Friday, January 21, 2005

"...I'll write, from this day forward, to please myself."

Welcome to Purple Ink! After 10 years as a journalist, during which I was required, all too often, to write to please editors who had little clue what was happening in the real world, and several more years as a marketing writer, which requires one to write to please a staggering array of overpaid, not-terribly-bright corporate overlords, this is an experiment in writing what I want to write, the way I want to write it.

In the second chapter of Virginia Woolf's novel "Orlando," the title character is reeling from his interaction with the famous but cash-strapped writer Nick Greene. Greene, after initially sucking up to Orlando in an attempt to gain his patronage, has publicly trashed the aristocratic Orlando's poetry. Traumatized, Orlando gives up on his pursuit of literary fame: "'I'll be blasted,' he said, 'if I ever write another word, or try to write another word, to please Nick Greene or the Muse. Bad, good, or indifferent, I'll write, from this day forward, to please myself.'"

I've been thinking about this quote from "Orlando" a lot lately, given my latest career transition. Reporting was fun, but it was the rare occasion when I got to cover a topic I was actually interested in. My experiment in corporate marketing writing only succeeded in convincing me that when marketing directors say they want to hire a writer, what they mean is that they want to hire someone to type up their boss's ideas and to tell him what a brilliant guy he is, even if he is in fact a drooling jackass.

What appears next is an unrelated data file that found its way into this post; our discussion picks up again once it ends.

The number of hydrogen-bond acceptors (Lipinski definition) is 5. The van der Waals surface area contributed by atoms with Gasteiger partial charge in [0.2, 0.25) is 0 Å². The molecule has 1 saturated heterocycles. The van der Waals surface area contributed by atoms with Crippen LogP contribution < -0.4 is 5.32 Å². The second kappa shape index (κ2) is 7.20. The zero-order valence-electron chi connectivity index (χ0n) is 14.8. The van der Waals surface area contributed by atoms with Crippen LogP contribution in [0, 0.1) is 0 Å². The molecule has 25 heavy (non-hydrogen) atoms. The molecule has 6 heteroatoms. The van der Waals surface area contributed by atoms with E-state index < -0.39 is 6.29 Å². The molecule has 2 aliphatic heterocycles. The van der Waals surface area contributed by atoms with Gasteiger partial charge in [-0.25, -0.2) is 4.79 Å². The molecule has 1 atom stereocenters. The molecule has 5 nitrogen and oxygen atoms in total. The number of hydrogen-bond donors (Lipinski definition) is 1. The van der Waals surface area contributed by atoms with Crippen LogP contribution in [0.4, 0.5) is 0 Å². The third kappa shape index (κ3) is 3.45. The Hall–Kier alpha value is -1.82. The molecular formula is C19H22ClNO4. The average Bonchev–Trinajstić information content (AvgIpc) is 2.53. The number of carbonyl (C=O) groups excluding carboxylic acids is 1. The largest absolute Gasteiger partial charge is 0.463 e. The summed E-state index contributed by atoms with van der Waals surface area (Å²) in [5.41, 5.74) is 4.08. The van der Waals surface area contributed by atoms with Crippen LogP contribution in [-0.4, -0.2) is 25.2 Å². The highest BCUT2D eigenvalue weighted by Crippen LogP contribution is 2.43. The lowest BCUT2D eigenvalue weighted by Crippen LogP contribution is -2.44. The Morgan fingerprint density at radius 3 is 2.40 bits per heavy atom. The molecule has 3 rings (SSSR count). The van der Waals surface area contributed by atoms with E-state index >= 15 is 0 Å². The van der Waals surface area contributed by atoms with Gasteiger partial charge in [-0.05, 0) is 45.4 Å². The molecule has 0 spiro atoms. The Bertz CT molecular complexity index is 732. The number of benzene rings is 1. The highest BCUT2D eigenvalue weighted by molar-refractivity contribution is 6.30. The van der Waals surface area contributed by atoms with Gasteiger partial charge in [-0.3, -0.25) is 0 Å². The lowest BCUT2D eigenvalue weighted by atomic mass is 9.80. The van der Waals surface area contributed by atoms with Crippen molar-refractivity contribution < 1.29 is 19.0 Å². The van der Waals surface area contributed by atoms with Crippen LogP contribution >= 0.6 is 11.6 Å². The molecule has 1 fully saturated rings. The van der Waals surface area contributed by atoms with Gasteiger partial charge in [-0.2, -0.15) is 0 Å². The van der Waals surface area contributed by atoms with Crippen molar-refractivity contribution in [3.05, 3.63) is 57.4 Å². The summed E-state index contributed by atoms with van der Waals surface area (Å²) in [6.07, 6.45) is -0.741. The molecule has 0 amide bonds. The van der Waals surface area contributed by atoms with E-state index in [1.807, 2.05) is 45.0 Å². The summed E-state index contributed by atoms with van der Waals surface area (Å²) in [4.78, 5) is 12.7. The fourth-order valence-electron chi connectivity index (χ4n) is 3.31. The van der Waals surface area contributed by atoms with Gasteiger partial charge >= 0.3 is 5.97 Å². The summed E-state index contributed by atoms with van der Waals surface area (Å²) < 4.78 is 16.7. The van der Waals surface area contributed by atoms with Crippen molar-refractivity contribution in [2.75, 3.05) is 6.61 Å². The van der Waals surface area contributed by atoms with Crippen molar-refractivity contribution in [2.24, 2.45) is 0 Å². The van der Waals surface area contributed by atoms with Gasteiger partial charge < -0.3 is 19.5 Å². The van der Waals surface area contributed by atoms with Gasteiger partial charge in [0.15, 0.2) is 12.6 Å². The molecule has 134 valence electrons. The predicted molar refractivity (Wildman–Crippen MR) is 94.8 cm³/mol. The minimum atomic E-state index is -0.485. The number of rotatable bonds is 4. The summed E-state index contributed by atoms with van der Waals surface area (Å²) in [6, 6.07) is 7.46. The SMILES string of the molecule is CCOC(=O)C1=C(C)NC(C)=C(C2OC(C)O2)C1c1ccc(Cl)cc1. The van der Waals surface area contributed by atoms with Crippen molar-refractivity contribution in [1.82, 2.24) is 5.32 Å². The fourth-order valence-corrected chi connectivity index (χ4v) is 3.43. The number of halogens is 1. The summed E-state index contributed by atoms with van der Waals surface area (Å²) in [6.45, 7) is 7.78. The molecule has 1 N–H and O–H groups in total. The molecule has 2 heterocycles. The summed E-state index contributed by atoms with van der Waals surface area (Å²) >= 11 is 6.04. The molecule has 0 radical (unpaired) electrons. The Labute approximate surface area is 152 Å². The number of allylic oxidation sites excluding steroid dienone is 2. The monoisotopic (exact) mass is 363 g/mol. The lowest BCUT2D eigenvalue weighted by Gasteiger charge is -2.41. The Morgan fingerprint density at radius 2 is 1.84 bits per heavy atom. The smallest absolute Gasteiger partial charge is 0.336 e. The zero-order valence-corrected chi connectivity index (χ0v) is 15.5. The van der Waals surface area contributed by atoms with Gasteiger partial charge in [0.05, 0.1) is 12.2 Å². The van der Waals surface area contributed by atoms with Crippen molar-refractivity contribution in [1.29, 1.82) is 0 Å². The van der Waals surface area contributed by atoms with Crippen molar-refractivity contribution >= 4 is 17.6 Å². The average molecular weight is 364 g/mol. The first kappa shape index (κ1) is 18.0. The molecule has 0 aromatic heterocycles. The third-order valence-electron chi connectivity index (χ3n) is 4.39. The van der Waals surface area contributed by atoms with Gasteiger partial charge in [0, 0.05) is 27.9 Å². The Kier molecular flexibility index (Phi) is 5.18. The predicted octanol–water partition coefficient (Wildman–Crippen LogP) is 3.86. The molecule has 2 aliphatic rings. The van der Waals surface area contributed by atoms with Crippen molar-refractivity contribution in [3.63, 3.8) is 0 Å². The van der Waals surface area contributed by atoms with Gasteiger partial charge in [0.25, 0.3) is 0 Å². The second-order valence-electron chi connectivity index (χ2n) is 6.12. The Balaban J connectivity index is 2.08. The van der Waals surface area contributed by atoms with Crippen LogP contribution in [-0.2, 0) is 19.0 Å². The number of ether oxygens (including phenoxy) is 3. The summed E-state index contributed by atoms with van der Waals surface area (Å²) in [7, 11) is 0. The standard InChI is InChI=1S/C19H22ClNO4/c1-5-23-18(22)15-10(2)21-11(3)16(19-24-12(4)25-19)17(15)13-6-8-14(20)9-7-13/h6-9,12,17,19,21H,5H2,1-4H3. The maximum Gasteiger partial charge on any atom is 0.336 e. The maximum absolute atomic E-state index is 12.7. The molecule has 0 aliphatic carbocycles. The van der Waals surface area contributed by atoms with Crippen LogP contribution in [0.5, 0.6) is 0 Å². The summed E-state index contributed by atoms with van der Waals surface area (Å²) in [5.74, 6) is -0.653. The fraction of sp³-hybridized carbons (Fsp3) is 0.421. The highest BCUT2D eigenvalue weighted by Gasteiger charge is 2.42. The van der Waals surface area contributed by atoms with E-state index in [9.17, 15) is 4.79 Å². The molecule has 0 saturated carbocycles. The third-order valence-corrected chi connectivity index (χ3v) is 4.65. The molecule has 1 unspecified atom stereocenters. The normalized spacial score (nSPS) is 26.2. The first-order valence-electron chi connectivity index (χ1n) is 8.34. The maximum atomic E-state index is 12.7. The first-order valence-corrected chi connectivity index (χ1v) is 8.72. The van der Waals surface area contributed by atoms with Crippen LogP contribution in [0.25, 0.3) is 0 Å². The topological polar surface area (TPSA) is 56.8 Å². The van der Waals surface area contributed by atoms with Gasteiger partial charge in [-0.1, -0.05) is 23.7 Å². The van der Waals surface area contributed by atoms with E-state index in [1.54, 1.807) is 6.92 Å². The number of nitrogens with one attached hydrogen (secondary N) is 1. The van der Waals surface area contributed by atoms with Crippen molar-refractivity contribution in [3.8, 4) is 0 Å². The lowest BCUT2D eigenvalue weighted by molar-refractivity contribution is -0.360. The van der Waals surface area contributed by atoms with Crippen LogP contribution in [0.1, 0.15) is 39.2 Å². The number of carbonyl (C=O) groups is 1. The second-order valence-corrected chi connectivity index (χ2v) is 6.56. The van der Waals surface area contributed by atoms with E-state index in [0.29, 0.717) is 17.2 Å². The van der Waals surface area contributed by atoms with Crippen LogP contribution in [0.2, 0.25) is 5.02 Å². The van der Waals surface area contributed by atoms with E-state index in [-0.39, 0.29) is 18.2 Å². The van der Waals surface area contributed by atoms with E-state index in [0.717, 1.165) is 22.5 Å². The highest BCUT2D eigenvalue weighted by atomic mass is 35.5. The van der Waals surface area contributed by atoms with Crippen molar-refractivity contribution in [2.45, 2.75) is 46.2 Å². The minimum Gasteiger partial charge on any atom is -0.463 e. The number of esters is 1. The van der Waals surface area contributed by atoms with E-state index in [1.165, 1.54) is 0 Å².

That can get kind of old. So three months ago, shortly after giving birth to Little Peanut, whose adventures will be detailed here, I quit my last marketing job. (And I do mean, my last marketing job.) Now in addition to being Mommy, I'm going to be a person who writes for myself. I'm going to write about politics, journalism, literature, parenthood, and whatever else comes to mind.

Oh, about the title: Virginia Woolf wrote her novels in purple ink because she loved the color. It just made her happy.

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